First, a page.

CFP extended: IRELAND AND AMERICA: THE WRITER AND THE NATION
CALL FOR PAPERS: EXTENDED DEADLINE: February 21, 2013
IRELAND AND AMERICA: THE WRITER AND THE NATION
April 4-5, 2014
Department of English
St Patrick’s College, Drumcondra, Dublin 9
Ireland has long been recognised for its rich literary heritage, and its writers have frequently become mythologized figures at home and internationally. However, this literary reputation often belies the much more complex relationship between Irish writers and their homeland. Across the Atlantic, American writers have often become the subjects of national debate for their attempt to confront the scale of the American landscape. Known as a nation of nations, the diversity of the American experience complicates the idea of an American national literature. This conference will explore the nature of the complex relationship between writer and nation with a focus on Irish and American writers. It will examine how ideas about the role of the writer impacts on how the writer and the work are received at home and abroad. The writer is often seen as a chronicler of the times who is expected to engage with the social, political and economic life of the nation. As such, the writer is frequently regarded as a visionary, prophetic figure. However, how are the writer/the work perceived if they move beyond a celebration of the nation to a critique of its values? Is the writer revered or ostracised? Does the native reception of a writer/text differ abroad? These issues also raise debates about the notion of the crossing of actual and figurative boundaries by the writer, the complexity of the portrayal of home, and the issue of identity on individual and collective levels.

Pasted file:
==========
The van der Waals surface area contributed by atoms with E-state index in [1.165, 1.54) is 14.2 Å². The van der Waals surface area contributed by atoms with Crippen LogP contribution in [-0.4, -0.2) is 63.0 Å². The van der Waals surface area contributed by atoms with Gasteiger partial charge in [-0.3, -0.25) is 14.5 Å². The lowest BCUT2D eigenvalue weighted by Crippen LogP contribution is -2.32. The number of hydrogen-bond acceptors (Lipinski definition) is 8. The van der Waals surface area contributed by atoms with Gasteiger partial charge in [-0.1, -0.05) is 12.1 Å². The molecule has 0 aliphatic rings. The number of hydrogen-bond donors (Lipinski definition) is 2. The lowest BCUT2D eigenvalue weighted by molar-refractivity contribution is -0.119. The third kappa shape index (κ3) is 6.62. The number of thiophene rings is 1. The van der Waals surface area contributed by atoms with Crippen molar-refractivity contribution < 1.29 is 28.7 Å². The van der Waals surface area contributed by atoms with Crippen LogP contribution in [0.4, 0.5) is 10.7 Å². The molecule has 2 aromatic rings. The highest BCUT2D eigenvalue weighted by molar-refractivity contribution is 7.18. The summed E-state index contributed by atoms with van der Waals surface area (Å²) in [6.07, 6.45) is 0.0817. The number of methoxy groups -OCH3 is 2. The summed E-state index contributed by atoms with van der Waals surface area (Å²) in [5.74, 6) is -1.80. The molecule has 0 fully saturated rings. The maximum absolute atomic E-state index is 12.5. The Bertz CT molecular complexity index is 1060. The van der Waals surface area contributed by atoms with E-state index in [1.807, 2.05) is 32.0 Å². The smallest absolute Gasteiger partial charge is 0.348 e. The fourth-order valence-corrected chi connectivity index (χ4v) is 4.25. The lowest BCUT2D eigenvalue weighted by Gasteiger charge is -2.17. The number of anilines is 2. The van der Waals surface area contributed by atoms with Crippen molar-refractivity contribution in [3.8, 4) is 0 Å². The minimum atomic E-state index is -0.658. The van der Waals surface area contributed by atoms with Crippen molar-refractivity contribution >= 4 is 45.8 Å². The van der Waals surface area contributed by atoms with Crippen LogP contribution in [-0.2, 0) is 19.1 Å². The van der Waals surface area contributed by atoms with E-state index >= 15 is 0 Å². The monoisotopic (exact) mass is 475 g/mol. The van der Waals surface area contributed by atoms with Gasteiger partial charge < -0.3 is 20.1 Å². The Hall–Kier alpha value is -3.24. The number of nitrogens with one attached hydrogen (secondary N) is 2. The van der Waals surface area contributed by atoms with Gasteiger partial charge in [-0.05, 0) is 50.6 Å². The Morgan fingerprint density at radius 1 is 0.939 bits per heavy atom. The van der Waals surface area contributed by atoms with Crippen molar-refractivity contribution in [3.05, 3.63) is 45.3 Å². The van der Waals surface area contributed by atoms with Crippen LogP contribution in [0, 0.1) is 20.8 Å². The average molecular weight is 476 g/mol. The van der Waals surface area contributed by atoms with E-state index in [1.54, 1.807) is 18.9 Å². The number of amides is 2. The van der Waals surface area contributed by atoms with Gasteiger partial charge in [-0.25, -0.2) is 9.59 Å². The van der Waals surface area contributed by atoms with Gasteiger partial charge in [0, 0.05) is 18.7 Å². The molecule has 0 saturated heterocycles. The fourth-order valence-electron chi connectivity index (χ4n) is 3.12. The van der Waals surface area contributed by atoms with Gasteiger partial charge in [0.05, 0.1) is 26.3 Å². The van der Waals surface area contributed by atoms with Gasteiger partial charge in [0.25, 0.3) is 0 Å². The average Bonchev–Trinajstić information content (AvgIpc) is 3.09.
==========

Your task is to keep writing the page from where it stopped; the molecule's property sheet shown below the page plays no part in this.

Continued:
Topics might include:
- The writer as critic of nation
- Creating a nation
- Reception of text
- Issues of individual and collective identities
- Notions of home
- Celebration of nation
- Transgression of boundaries
- Figure/role of the Writer
Papers addressing these ideas specific to the Irish or American context are invited, alongside those that confront both settings.
Please submit the title of the proposed paper and an abstract of 250 words with name and affiliation to Dr Louise Callinan at firstname.lastname@example.org by February 21, 2013.
Papers are welcome from established and emerging scholars. Please note that time slots of twenty minutes are allocated to presentations.